Sutjeska River, Bosnia
In May 1943, during the Second World War, the Battle of Sutjeska took place in this nationally revered place. By all accounts, this was a most extraordinary, but phyrric victory for the Yugoslav Partizans, led by Josp Broz Tito. Axis forces totalling over 120,000 were held for some weeks by a force of a little over 20,000 partizan troops of the Yugoslav National Liberation Army. This stalemate ultimately contributed to enabling the Yugoslav forces to drive the Axis troops out of Eastern Bosnia.
I did not find out till I got home, that Richard Burton played the part of Tito, in the movie Sutjeska , made in 1973. I mean to watch it!
View from the balcony of the derelict hotel in the Park
The Hotel Sutjeska; seen better days
It is impossible to imagine what took place here; nearly 80 years ago, and how the sacrifices during those events have become a part of the national psyche. To understand what is taking place in the Balkans today, one has to understand the struggles which have gone on here for hundreds of years; and The Battle Of Sutjeska is one of the most important. I had ridden eastwards from Tebinje, and onto Gacko, still in Republika Srpska, before riding into the Sutjeska gorge, and then into the Sutjeska National Park on my way eastwards.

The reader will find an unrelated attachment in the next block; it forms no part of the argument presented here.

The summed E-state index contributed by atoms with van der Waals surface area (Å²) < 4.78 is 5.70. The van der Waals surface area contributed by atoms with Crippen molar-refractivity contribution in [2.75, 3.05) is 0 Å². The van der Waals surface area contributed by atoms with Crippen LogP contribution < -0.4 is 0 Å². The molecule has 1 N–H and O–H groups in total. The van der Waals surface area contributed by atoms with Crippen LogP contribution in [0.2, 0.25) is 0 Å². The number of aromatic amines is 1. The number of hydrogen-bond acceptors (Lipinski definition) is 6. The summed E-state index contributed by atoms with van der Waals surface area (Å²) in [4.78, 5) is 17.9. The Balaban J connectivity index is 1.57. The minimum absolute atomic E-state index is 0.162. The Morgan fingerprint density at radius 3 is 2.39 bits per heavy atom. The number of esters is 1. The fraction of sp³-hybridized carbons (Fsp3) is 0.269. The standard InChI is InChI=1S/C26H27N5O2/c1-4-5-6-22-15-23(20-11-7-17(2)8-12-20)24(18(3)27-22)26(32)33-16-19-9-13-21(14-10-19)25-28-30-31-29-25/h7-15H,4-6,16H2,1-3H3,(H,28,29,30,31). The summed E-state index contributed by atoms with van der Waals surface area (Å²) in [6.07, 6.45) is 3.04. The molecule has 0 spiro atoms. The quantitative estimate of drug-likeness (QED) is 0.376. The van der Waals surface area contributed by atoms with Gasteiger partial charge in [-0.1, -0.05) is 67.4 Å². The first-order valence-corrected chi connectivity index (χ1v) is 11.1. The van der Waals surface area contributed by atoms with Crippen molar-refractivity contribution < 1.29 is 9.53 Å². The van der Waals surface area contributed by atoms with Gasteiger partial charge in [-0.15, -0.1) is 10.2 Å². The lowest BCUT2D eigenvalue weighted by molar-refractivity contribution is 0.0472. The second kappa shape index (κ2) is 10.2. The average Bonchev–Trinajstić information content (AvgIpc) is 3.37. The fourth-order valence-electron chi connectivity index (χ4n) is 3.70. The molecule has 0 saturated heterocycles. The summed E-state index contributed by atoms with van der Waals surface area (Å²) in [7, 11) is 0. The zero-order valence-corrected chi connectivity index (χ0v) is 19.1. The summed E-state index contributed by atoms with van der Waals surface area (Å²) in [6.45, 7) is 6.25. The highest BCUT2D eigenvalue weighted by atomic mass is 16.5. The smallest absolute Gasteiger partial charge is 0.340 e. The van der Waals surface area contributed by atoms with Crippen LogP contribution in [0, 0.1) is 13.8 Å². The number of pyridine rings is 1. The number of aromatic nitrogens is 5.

It was here that I first came across the astonishing phenomenon of the spomenik.
Tjentište Spomenik; Sutjeska Memorial
When I arrived in early September 2018, work was near completion to repair damage to the site around the massive concrete memorial, which had been erected in 1971. Unfortunately, in February 2018, a massive landslide had occurred which threatened the stability of the site surrounding the monument. I cycled up the muddy track to the west of the memorial and up onto the paved area between the magnificent concrete monoliths. They are truly wonderful! I was in awe of these symbolic and abstract sculptures.
Spomen Dom Museum
Also in the same valley; The Valley of Heroes, is the museum complex. Made almost entirely of concrete ( including the main doors ) , its design borrows from the classic wooden shingle roof typical of mountain woodland cabins.
Unfortunately, the Museum was not accessible. Because as this blog shows; the interior is a glorious and graphic depiction of the events being commemorated.
This site in this beautiful valley, was my introduction to the spomenik(s) of Yugoslavia. The wonderful resource that Donald Niebyl has compiled, together with his beautiful and concise and informative recent book, The Spomenik Database, has opened up to me a fascinating exploration of these extraordinary memorials; together with their distant and recent historical connections.